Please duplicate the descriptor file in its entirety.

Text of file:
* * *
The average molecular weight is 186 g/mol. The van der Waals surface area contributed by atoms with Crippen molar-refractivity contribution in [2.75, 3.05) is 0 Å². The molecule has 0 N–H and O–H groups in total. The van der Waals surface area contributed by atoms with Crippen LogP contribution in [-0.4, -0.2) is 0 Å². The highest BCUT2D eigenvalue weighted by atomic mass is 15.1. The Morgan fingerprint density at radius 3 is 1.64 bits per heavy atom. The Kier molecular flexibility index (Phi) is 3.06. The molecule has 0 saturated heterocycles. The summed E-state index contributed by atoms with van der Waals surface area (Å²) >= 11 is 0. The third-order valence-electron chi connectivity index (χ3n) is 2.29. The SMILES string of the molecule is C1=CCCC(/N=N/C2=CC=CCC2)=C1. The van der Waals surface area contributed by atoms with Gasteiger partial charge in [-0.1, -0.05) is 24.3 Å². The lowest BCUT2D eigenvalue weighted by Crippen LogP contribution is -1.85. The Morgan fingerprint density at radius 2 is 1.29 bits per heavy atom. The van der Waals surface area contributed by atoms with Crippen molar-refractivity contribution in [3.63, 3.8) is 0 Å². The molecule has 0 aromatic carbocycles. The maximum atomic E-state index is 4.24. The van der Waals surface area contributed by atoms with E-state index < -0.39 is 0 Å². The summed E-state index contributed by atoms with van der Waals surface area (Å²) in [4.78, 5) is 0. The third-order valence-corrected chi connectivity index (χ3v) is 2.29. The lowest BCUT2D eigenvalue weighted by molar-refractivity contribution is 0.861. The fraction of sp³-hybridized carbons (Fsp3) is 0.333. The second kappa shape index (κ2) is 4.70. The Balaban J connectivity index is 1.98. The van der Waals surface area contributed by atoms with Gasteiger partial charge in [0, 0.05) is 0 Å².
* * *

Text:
The average molecular weight is 186 g/mol. The van der Waals surface area contributed by atoms with Crippen molar-refractivity contribution in [2.75, 3.05) is 0 Å². The molecule has 0 N–H and O–H groups in total. The van der Waals surface area contributed by atoms with Crippen LogP contribution in [-0.4, -0.2) is 0 Å². The highest BCUT2D eigenvalue weighted by atomic mass is 15.1. The Morgan fingerprint density at radius 3 is 1.64 bits per heavy atom. The Kier molecular flexibility index (Phi) is 3.06. The molecule has 0 saturated heterocycles. The summed E-state index contributed by atoms with van der Waals surface area (Å²) >= 11 is 0. The third-order valence-electron chi connectivity index (χ3n) is 2.29. The SMILES string of the molecule is C1=CCCC(/N=N/C2=CC=CCC2)=C1. The van der Waals surface area contributed by atoms with Gasteiger partial charge in [-0.1, -0.05) is 24.3 Å². The lowest BCUT2D eigenvalue weighted by Crippen LogP contribution is -1.85. The Morgan fingerprint density at radius 2 is 1.29 bits per heavy atom. The van der Waals surface area contributed by atoms with Crippen molar-refractivity contribution in [3.63, 3.8) is 0 Å². The molecule has 0 aromatic carbocycles. The maximum atomic E-state index is 4.24. The van der Waals surface area contributed by atoms with E-state index < -0.39 is 0 Å². The summed E-state index contributed by atoms with van der Waals surface area (Å²) in [4.78, 5) is 0. The third-order valence-corrected chi connectivity index (χ3v) is 2.29. The lowest BCUT2D eigenvalue weighted by molar-refractivity contribution is 0.861. The fraction of sp³-hybridized carbons (Fsp3) is 0.333. The second kappa shape index (κ2) is 4.70. The Balaban J connectivity index is 1.98. The van der Waals surface area contributed by atoms with Gasteiger partial charge in [0, 0.05) is 0 Å².